Subjects/Keywords: context; fishing gear; material culture; Wairau Bar; Kawatiri River Mouth; Maori; prehistory; archaeology; minnow lure shanks

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APA · Chicago · MLA · Vancouver · CSE | Export to Zotero / EndNote / Reference Manager

APA (6th Edition):

Findlater, A. M. (2011). Recontextualising Material Culture: an investigation of the minnow lure shanks from Kawatiri River Mouth and Wairau Bar, Southern New Zealand . (Masters Thesis). University of Otago. Retrieved from http://hdl.handle.net/10523/1975

Chicago Manual of Style (16th Edition):

Findlater, Amy Margaret. “Recontextualising Material Culture: an investigation of the minnow lure shanks from Kawatiri River Mouth and Wairau Bar, Southern New Zealand .” 2011. Masters Thesis, University of Otago. Accessed January 28, 2020. http://hdl.handle.net/10523/1975.

MLA Handbook (7th Edition):

Findlater, Amy Margaret. “Recontextualising Material Culture: an investigation of the minnow lure shanks from Kawatiri River Mouth and Wairau Bar, Southern New Zealand .” 2011. Web. 28 Jan 2020.

Vancouver:

Findlater AM. Recontextualising Material Culture: an investigation of the minnow lure shanks from Kawatiri River Mouth and Wairau Bar, Southern New Zealand . [Internet] [Masters thesis]. University of Otago; 2011. [cited 2020 Jan 28]. Available from: http://hdl.handle.net/10523/1975.

Council of Science Editors:

Findlater AM. Recontextualising Material Culture: an investigation of the minnow lure shanks from Kawatiri River Mouth and Wairau Bar, Southern New Zealand . [Masters Thesis]. University of Otago; 2011. Available from: http://hdl.handle.net/10523/1975


University of Otago

3. Kerby, Georgia. Redcliffs Archaeological History and Material Culture .

Degree: University of Otago

Over 140 years of excavation events at the Redcliffs site complex on the edge of Ihutai, Canterbury, has resulted in a unique material culture collection in Canterbury Museum. The site complex’s physical setting is located with easy access to a large range of resources, inland access routes, and shelter on Canterbury’s east coast. However, it lay directly on the shores of a highly dynamic microtidal estuary, which was an open bay upon first Māori arrival to the area and has likely influenced past patterns of settlement and the preservation of the local archaeological record. This thesis has achieved two outcomes. The first was the organisation and synthesis of the archaeological history of the Redcliffs site complex, from 1865-2003, in order to recognise the state and availability of Redcliffs archaeological information for future studies. The second was the production of an artefact inventory and description of the Redcliffs site complex material culture collection based on records in Canterbury Museum. This work supports that Redcliffs was the host of several temporary camps during winter spanning the mid to late 14th century AD to the early 16th century AD. Rather than Redcliffs being simply a ‘Moa Hunter’ camp, as it is often described, it was the locus of broad scale and opportunistic hunter gatherer practices, with a focus on fishing, shellfish collection, and fowling. Moncks Cave’s material culture showed some distinctions to that of the rest of the site complex which, with what is previously known about its faunal record, reveals that large scale cultural changes were taking place between AD1400 to AD1500 in relation to the decline of moa and seal and likely local geomorphological fluctuations. While many more aspects of Redcliffs life need further investigation, particularly the site complex’s chronology, the Redcliffs site complex’s material culture and especially its organic artefacts have revealed a more detailed and realistic image of Māori everyday life during the earliest periods of settlement than previously seen in Aotearoa. Advisors/Committee Members: Walter, Richard (advisor).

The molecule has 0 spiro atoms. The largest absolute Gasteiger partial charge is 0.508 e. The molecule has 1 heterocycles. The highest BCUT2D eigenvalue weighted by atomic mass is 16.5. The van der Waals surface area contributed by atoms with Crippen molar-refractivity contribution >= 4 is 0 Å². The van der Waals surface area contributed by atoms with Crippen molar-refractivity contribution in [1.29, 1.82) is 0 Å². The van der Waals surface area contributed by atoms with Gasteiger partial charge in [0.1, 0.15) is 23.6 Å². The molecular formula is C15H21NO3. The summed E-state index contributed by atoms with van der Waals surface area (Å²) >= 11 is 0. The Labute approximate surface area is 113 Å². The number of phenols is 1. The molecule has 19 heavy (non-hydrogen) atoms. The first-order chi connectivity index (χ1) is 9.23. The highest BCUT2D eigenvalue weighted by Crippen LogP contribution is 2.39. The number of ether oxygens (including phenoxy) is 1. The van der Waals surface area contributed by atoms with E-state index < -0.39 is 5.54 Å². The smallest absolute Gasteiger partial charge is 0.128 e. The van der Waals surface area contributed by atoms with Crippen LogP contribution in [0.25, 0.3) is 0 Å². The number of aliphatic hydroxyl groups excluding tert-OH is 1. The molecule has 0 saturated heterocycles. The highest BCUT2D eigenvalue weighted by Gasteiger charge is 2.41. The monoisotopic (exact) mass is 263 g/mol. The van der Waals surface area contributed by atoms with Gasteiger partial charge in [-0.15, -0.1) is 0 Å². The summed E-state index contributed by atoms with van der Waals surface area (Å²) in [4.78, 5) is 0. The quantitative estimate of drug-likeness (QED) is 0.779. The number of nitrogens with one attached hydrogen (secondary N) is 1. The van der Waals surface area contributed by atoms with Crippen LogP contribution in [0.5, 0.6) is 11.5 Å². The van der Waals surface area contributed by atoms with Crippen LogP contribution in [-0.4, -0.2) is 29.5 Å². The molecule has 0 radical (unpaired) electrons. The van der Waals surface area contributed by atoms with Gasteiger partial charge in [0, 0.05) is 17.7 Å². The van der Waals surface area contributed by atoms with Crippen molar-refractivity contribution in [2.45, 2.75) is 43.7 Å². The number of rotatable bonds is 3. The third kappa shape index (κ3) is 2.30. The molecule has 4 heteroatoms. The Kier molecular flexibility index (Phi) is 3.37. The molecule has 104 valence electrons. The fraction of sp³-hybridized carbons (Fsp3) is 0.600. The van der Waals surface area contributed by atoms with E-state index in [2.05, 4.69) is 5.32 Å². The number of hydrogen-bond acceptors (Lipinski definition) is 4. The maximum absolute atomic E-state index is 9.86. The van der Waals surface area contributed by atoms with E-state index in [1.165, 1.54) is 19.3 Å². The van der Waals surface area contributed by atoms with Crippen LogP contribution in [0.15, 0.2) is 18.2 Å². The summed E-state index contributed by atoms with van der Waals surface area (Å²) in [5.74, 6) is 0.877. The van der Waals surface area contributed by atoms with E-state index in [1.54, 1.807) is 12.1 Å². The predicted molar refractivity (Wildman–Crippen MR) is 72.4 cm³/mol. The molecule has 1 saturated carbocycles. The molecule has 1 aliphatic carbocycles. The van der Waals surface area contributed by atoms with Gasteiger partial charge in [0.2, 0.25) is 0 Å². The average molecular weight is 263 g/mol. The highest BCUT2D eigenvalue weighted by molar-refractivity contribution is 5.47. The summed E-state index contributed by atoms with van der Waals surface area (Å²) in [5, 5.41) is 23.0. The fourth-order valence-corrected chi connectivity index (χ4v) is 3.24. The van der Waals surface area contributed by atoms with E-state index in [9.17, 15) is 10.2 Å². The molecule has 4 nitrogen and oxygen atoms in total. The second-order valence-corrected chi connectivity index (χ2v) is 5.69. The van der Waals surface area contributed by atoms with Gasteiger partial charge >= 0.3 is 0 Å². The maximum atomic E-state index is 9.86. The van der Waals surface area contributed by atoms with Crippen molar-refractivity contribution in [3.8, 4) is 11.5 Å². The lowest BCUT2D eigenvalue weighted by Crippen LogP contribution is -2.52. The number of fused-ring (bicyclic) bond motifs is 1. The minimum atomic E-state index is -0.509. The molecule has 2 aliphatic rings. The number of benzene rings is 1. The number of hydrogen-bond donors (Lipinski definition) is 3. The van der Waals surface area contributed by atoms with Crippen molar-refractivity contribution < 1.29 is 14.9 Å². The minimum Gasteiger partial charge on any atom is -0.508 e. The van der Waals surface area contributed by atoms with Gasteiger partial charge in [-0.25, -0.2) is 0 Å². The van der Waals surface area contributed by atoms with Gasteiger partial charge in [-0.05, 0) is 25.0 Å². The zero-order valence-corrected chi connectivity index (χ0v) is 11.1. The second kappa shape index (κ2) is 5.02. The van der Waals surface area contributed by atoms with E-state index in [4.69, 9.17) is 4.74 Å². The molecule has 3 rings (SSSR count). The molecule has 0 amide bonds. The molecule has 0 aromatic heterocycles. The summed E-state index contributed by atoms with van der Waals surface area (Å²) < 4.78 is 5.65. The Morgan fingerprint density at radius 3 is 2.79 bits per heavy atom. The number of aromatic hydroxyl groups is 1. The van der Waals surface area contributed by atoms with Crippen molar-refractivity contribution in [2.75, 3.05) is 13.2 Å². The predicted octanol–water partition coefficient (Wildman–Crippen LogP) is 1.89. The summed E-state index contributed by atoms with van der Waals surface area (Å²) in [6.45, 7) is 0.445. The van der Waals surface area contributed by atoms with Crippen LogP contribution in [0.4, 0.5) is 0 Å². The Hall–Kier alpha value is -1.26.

Subjects/Keywords: New Zealand; Archaeology; Material Culture; Moa Bone Point Cave; Moncks Cave; Redcliffs Flat; Redcliffs; Sumner Burial Ground; Sumner Cutting; Maori Prehistory; Organic Artefacts; Sumner; Archaic; Maori; Aotearoa; Canterbury Museum; Historic Records; Roger Duff; Michael Trotter; Chris Jacomb; Junior Archaeological Club; Selwyn Hovell; Wooden Artefacts; Culture Change; Geomorphological; Southshore Spit; Moa Bone; Midden; Site Complex; Fourteenth Century; Fifteenth Century; Sixteenth Century; Tranisitonal; Bird Spear Point; Waka; Outrigger Float; Moa Hunter; Julius von Haast; McKay; Inventory; Winter Camp; Avon-Heathcote Estuary; Ihutai

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APA · Chicago · MLA · Vancouver · CSE | Export to Zotero / EndNote / Reference Manager

APA (6th Edition):

Kerby, G. (n.d.). Redcliffs Archaeological History and Material Culture . (Masters Thesis). University of Otago. Retrieved from http://hdl.handle.net/10523/7325

Note: this citation may be lacking information needed for this citation format:
No year of publication.

Chicago Manual of Style (16th Edition):

Kerby, Georgia. “Redcliffs Archaeological History and Material Culture .” Masters Thesis, University of Otago. Accessed January 28, 2020. http://hdl.handle.net/10523/7325.

Note: this citation may be lacking information needed for this citation format:
No year of publication.

MLA Handbook (7th Edition):

Kerby, Georgia. “Redcliffs Archaeological History and Material Culture .” Web. 28 Jan 2020.

Note: this citation may be lacking information needed for this citation format:
No year of publication.

Vancouver:

Kerby G. Redcliffs Archaeological History and Material Culture . [Internet] [Masters thesis]. University of Otago; [cited 2020 Jan 28]. Available from: http://hdl.handle.net/10523/7325.

Note: this citation may be lacking information needed for this citation format:
No year of publication.

Council of Science Editors:

Kerby G. Redcliffs Archaeological History and Material Culture . [Masters Thesis]. University of Otago; Available from: http://hdl.handle.net/10523/7325

Note: this citation may be lacking information needed for this citation format:
No year of publication.